Gratitude can be expressed in many different ways, most of us take a lot for granted, health, friendship, our job or even family. Our existance in the world and life itself is something to be grateful every day. We can help others to be here, alive and with their loved ones, to donate for an organ transplant is not only helping the recipient to survive, is also helping the donor fulfill his mission and honor his last wish. By donating we are instruments of life and supporters of a greater mission. What sacrifice can we offer to give a fighter the chance to live?
Think of so many things that we do every day and spend our money on. Some of them could wait or we can pass this week from doing them and give this money to a greater cause.
• A lunch, dinner?
• A coffee?
• Going to the movies?
• Buying a new pair of jeans or tshirt?
We could probably defer one of this every month and instead help to save lives by donating.
Sharing is one of the best ways to express gratitude. To help people that need a life-saving transplant is a complex task that involves a lot of people and effort. One of the most scarce resource is time and we need a lot of volunteers to develop our network, launch activities and events.
If you want to share some of your spare time in helping us , please sign up and we will be very pleased to count with you, by giving we are receiving!
All of us have a special talent that differentiate and shape ourselves as individuals.
By incorporating and mixing our talents we can achieve great things. If you have a special talent that you are willing to share with us in order to embrace our mission please let us know , we can always do better and help more people win the fight and live!
Be part of our team and make your own fundraising effort in a multi-tiered form of crowdfunding that allows you to appeal to your friends and family on to raise funds and save lives.
Rather than just making a donation, peer-to-peer enables you to leverage your network in order to expand your reach and increase donations.
Our Peer-to- Peer campaign builder provides immense flexibility for design, email and tools to engage supporters, we will provide coaching that will empower you to succeed.
The greatest gift one can give or receive is life, if you wish to donate organs or tissues you may register for living donation, or you may be interested in donating your organs after you die.
What is a living donor?
You become a living donor when you share an organ or a part of an organ for transplantation into another person.
Most living donors donate one of their kidneys or a part of their liver.
Living organ donors save thousands of lives every year by making life-saving organ transplantation possible for many people who don’t have enough time to get their chance on the waiting list. There is a lot to learn before you can decide whether donating an organ is right for you. Talk to transplant clinic staff at a hospital if you would like to learn more about other types of organ donation.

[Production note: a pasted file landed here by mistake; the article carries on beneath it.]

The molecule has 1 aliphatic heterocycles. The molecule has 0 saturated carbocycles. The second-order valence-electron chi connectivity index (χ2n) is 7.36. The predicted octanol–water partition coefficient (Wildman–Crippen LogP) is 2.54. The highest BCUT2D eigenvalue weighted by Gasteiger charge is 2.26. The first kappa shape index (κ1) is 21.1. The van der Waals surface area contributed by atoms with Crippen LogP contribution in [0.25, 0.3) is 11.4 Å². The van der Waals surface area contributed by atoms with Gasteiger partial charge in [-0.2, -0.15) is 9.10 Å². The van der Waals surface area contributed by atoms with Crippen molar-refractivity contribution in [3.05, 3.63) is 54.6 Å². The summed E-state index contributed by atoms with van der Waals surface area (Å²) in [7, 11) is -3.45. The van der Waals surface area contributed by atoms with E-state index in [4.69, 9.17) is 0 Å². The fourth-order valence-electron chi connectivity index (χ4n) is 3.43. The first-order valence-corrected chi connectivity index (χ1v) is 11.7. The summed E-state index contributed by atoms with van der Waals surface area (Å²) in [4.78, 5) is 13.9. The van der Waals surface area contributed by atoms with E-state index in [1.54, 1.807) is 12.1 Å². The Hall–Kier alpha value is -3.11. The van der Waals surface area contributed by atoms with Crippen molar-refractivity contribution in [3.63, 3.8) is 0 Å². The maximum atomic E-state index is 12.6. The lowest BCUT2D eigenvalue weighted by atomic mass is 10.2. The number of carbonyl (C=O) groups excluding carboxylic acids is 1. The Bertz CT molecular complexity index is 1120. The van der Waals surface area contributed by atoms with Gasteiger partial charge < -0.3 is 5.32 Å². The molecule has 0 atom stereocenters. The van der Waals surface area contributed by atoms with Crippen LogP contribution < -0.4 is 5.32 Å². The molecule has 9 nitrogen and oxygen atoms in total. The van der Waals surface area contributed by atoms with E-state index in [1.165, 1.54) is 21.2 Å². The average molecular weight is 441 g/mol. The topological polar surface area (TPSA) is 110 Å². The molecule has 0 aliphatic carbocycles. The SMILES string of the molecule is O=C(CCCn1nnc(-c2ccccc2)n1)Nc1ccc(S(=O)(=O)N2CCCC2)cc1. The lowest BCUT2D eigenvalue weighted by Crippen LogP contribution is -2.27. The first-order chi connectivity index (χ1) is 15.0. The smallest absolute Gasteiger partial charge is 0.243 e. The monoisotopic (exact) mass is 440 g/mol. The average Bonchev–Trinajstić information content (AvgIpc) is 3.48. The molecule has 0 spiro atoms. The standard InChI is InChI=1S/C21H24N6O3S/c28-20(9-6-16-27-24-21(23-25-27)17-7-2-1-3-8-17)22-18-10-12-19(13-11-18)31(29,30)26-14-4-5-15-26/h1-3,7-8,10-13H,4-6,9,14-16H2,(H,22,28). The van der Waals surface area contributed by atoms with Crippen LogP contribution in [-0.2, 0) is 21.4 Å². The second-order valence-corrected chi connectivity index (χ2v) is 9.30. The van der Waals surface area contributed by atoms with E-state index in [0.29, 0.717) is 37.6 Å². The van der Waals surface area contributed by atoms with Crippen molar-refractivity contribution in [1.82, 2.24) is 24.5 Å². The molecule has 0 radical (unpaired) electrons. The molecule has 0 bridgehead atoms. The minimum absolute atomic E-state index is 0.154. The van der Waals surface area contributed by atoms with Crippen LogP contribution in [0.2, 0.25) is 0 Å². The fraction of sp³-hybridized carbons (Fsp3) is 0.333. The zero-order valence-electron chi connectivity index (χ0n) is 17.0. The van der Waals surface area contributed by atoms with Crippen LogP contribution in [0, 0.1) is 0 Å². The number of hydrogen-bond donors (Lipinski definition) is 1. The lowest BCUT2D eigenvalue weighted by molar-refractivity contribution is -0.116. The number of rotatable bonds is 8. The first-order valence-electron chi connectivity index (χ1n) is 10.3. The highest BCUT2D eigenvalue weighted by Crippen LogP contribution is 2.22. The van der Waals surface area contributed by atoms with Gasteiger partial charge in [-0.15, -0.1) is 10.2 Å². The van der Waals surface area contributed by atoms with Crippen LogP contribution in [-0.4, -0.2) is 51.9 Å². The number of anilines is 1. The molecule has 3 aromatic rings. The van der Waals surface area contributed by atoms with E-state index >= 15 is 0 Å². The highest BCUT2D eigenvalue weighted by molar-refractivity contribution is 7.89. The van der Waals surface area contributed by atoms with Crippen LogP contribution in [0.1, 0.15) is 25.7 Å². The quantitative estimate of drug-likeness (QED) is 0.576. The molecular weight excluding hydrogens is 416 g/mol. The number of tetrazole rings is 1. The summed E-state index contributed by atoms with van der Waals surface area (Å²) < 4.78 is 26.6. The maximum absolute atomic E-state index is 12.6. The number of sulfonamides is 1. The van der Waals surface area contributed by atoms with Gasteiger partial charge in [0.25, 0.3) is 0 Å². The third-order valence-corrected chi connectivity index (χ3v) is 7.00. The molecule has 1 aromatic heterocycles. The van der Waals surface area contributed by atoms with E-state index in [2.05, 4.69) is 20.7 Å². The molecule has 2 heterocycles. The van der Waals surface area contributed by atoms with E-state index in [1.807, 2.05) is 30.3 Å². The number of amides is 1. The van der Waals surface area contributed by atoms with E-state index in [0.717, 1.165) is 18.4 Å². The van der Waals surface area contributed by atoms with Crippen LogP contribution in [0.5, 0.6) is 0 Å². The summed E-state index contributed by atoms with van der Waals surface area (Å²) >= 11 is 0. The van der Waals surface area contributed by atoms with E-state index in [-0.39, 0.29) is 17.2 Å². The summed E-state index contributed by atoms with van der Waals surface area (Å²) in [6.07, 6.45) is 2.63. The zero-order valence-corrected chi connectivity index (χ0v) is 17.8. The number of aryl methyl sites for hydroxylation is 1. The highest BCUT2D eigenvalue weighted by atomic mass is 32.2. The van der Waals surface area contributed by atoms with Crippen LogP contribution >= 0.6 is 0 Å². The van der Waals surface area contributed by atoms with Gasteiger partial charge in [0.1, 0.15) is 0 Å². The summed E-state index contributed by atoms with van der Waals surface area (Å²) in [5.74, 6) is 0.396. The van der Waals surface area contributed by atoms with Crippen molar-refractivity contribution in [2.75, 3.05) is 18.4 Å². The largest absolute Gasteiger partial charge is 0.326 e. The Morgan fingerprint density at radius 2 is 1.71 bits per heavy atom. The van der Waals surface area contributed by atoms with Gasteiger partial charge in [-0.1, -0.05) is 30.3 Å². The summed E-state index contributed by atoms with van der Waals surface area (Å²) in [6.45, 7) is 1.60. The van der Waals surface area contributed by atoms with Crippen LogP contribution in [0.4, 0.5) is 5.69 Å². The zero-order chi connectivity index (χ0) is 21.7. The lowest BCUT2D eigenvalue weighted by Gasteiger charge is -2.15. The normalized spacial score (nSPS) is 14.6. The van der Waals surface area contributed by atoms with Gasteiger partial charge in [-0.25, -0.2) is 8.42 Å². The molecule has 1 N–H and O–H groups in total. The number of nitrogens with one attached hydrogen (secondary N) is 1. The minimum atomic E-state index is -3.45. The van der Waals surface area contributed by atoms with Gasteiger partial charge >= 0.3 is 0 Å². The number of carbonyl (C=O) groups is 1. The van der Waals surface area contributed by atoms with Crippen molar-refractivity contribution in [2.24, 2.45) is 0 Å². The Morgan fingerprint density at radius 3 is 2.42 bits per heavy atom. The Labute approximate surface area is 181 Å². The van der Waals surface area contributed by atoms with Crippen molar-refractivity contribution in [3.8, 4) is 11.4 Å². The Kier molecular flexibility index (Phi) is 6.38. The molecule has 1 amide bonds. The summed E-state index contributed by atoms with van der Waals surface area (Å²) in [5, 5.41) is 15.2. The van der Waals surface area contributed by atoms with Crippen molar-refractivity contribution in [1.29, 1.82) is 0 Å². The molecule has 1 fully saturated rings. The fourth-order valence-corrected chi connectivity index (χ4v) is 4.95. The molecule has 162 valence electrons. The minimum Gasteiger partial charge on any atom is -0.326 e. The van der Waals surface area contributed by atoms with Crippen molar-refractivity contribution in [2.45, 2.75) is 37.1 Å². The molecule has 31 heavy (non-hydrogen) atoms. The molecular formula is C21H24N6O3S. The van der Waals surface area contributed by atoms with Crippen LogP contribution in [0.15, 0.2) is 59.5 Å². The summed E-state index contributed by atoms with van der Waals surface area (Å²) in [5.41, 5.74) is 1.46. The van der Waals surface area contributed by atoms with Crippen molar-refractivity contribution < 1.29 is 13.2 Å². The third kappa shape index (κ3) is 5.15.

As a living organ donor, you are giving the chance to live to a transplant patient.
More than 100,000 people are on the waiting list for an organ transplant in the United States. Many transplant candidates wait years for an organ from a deceased donor.
Only about half of the people in the United States sign up to donate their organs when they die. This number is different in every state and region, so the wait can be longer depending on where someone lives.
Every year, thousands of people get removed from the waiting list because they have become too sick to do well with a transplant.
To shorten the wait, family, friends, co-workers, and even strangers offer to be living organ donors.
Living donor transplants can help shorten or eliminate the wait for an organ by:
• Giving transplant candidates more options to plan.
• Helping kidney transplant candidates get an organ transplant before they need to begin dialysis.
Living organ donors save thousands of lives through additional transplants possible each year.
When you are a living organ donor, you can improve the chances of transplant success.
Kidneys from living donors generally have high success rates:
• More than 98% of transplanted kidneys from living donors are still working one year after transplant.
• On average, living donor kidney transplants work longer than kidney transplants from deceased donors.
On average, living donor liver transplants also have as good or better outcomes compared to liver transplants from deceased donors.
You are the only person who can decide whether living donation is right for you.
No one can make the decision to donate for you. And no one should pressure you.